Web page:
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Living Beyond Our Challenges

Challenge sounds so much more manageable than struggle.  And when we’re in it, we need all the help we can receive.

Fragmenting on a daily basis

I seem to be losing my mind lately

We may go through phases when we fragment daily, only to piece ourselves together enough to repeat the cycle the next day.  You’ve been there, you know what I mean.  Thankfully, these cycles aren’t permanent.  But it is a treadmill of mindless routine that seems to replace mindful ritual.  Yet it’s the routine that allows us to carry on when we are broken down to only the basic elements of getting through the day… the hour….  This too shall pass, I know.

We may find a gift of power hidden in ourselves when we are driven so very far past our limits.  It is here where we find another of our deep truths, and more of our passion.  Sometimes it is also found by its noted absence during these trials.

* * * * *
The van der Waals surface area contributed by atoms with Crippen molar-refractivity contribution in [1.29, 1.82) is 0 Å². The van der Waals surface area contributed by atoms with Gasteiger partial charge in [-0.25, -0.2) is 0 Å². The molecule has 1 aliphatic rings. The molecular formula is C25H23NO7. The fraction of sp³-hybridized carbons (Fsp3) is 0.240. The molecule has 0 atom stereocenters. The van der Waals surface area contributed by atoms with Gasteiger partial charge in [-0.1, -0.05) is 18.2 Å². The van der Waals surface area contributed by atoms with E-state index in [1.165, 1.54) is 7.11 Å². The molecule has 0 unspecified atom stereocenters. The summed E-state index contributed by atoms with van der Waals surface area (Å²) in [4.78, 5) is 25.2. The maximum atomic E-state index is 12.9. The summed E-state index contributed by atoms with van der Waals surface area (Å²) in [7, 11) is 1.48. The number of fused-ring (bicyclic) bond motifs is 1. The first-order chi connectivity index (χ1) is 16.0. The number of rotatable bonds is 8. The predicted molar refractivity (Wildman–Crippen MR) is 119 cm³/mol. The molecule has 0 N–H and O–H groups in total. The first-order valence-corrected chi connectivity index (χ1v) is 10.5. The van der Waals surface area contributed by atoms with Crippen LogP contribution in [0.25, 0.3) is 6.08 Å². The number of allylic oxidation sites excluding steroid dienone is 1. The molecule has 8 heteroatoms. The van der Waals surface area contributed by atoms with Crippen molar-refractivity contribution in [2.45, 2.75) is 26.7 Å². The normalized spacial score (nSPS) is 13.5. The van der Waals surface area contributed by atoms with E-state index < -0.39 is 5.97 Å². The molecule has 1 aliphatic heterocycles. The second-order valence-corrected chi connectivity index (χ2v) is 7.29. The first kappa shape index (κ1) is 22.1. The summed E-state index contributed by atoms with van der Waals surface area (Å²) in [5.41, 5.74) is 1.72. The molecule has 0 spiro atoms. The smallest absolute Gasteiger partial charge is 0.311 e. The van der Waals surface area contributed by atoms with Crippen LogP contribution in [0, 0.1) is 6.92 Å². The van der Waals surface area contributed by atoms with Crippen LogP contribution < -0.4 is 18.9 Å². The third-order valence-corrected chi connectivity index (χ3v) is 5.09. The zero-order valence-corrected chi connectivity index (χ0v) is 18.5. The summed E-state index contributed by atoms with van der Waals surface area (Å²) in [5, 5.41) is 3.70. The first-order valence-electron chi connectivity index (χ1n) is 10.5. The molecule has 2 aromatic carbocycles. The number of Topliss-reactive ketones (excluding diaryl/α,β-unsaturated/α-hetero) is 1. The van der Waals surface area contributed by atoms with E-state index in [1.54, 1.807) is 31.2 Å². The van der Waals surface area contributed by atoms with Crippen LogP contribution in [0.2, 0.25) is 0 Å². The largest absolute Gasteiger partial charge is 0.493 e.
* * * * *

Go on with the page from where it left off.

I also am comforted by the thought that these truths and passions of Self are also learned through peaceful times–we are not doomed to turmoil in order to grow.

I say it’s time for more of this, now.

Do Not Go Quietly

Do Not Go Quietly (A Guide to Living Consciously and Aging Wisely for People Who Weren’t Born Yesterday), by George and Sedena Cappannelli, was given to me by Hay House in exchange for my honest opinion of it. Do Not Go Quietly

The introduction reveals that over the next decades half our population will be age 50 and older, for the first time in history.  This book targets the demographic revolution that is occurring and how we affect in an unprecedented manner the political, social, economic, technological, environmental, and cultural influences.